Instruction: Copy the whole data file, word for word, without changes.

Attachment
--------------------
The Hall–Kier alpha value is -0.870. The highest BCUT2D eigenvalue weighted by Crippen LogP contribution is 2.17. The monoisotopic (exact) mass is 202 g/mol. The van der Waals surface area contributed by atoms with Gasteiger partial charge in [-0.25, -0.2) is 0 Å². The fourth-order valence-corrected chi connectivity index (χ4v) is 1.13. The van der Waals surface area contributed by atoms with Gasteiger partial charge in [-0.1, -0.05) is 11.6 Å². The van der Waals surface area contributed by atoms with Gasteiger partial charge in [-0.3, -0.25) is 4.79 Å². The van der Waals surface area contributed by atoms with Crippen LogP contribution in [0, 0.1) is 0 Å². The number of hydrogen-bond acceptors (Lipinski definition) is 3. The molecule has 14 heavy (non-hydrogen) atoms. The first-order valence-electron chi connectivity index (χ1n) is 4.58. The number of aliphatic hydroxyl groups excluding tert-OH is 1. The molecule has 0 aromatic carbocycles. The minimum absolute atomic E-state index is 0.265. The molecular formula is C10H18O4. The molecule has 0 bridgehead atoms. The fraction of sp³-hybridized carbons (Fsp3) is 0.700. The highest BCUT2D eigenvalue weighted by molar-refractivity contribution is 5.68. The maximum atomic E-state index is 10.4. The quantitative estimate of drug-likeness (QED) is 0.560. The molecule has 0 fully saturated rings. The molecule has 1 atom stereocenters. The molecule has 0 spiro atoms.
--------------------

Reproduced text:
The Hall–Kier alpha value is -0.870. The highest BCUT2D eigenvalue weighted by Crippen LogP contribution is 2.17. The monoisotopic (exact) mass is 202 g/mol. The van der Waals surface area contributed by atoms with Gasteiger partial charge in [-0.25, -0.2) is 0 Å². The fourth-order valence-corrected chi connectivity index (χ4v) is 1.13. The van der Waals surface area contributed by atoms with Gasteiger partial charge in [-0.1, -0.05) is 11.6 Å². The van der Waals surface area contributed by atoms with Gasteiger partial charge in [-0.3, -0.25) is 4.79 Å². The van der Waals surface area contributed by atoms with Crippen LogP contribution in [0, 0.1) is 0 Å². The number of hydrogen-bond acceptors (Lipinski definition) is 3. The molecule has 14 heavy (non-hydrogen) atoms. The first-order valence-electron chi connectivity index (χ1n) is 4.58. The number of aliphatic hydroxyl groups excluding tert-OH is 1. The molecule has 0 aromatic carbocycles. The minimum absolute atomic E-state index is 0.265. The molecular formula is C10H18O4. The molecule has 0 bridgehead atoms. The fraction of sp³-hybridized carbons (Fsp3) is 0.700. The highest BCUT2D eigenvalue weighted by molar-refractivity contribution is 5.68. The maximum atomic E-state index is 10.4. The quantitative estimate of drug-likeness (QED) is 0.560. The molecule has 0 fully saturated rings. The molecule has 1 atom stereocenters. The molecule has 0 spiro atoms.